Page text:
By John Coski, Historian
Waite Rawls’ May 12th “House 200” program on President Jefferson Davis’ military aides who occasionally worked at the Confederate executive mansion begs an obvious question: Was there any kind of guard – analogous to the U.S. Marine Security Guard stationed at the Washington White House – at the White House of the Confederacy? For most of the war, the surprising answer was “no.”
Visible at the lower left side of this April 1865 image of the White House (possibly taken by the firm of Mathew Brady) is a cylindrical guard house. This may have been one of the stations used by the Confederate President’s Guard – or it could have been the work of the Federal troops that took over the house weeks earlier. Courtesy of the Library of Congress Prints and Photographs Division.
Only in early February 1864 – perhaps not coincidentally two weeks after an arson attempt at the mansion – did the Confederate government station what was known formally as the President’s Guard. The commander’s report on a surviving muster roll details the unit’s history and purpose:
“This guard was organized by orders of Brigadier-General John H. Winder, in obedience to an order issued by the Secretary of War for the exclusive purpose of guarding the Executive Mansion. It is composed of disable-bodied men, detailed by General [Robert E.] Lee, for light duty. Its officers are disabled, each by the loss of an arm. It has four posts and requires a detail of one commissioned officer, two noncommissioned officers and twelve privates, daily.”
Captain William H. H. Coe, who commanded the Guard from March to November 1864, had lost his left arm at Gaines’ Mill in June 1862 while serving with the 40th Virginia Infantry. His successor, Capt. Charles T. Huckstep, had been commander of the Fluvanna (Virginia) Artillery.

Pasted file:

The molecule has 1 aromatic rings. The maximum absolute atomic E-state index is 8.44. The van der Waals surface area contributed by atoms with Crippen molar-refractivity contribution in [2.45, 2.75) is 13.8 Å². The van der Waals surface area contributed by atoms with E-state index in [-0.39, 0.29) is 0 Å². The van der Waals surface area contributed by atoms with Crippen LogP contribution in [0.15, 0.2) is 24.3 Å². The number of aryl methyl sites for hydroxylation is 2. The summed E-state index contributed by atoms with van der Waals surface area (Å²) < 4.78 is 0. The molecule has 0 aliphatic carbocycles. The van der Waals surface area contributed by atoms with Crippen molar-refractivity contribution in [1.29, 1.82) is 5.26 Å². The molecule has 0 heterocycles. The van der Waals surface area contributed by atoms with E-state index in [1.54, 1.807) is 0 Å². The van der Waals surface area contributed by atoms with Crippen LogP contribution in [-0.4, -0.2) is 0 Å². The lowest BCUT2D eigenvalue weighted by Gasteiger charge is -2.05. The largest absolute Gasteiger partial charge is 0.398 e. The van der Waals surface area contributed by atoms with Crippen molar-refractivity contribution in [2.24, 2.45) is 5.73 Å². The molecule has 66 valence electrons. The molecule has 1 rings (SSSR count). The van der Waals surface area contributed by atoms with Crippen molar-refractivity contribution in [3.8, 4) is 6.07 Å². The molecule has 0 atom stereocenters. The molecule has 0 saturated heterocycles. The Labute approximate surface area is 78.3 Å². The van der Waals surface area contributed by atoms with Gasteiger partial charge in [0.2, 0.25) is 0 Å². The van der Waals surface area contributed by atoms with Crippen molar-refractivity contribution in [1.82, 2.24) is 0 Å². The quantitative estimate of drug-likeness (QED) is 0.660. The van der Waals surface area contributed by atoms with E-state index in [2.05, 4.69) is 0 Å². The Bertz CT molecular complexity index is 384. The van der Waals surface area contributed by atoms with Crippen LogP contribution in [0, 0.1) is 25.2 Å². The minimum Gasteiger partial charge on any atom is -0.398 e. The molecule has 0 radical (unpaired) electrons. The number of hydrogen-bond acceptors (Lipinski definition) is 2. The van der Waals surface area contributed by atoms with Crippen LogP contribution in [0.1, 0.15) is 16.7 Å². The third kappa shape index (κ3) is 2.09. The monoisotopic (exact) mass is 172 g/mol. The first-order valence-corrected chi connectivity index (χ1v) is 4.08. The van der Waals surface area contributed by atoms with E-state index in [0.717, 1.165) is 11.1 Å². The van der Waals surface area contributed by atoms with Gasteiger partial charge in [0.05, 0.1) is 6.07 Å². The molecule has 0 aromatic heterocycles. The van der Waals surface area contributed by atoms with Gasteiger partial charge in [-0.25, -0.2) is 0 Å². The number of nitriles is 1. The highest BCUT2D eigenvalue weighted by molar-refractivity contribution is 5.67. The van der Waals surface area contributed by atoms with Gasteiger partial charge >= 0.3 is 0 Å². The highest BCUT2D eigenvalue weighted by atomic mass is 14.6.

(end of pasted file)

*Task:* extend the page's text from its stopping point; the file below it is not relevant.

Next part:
Over the past 30 years, White House interpreters have located the service records of men (all detailed to the Invalid Corps) who served in the Presidents’ Guard. Assisted by descendants of Guard members, the staff has compiled a roster of several dozen names.
In addition to an unpublished diary still in private hands, one published letter offers a sense of what it was like to guard the Confederate president. Private Joseph B. Watson, of Orr’s South Carolina Rifles, took the liberty of writing Jefferson Davis in 1884 to share happy memories of his service in the Guards.
“Well do I remember when on guard at your front door, during a cold night with sleet and snow, you came and asked me to take a cup of coffee, but was obliged to refuse it as I had never drank a cup of coffee in my life…. You noticed I had on no Overcoat, and asked if ‘The Guard’ had any. My answer being in the negative, in a short time we were called out by our captain to draw overcoats, furnished probably at your own expense.
“I also remember one night when after returning home from your office at a late hour with only your Private Sec. Mr. Burton Harrison, I believe you paced your room till almost day, and then came out at and spoke to me about the brave soldiers who were at the front with only scanty clothing and half rations to repel the enemy….I also remember Little Maggie as she came running and dancing down to our quarters, and Little Jeff with is little Confederate uniform that had a bright star on his collar, given him I believe by his uncle, of which he was so proud….”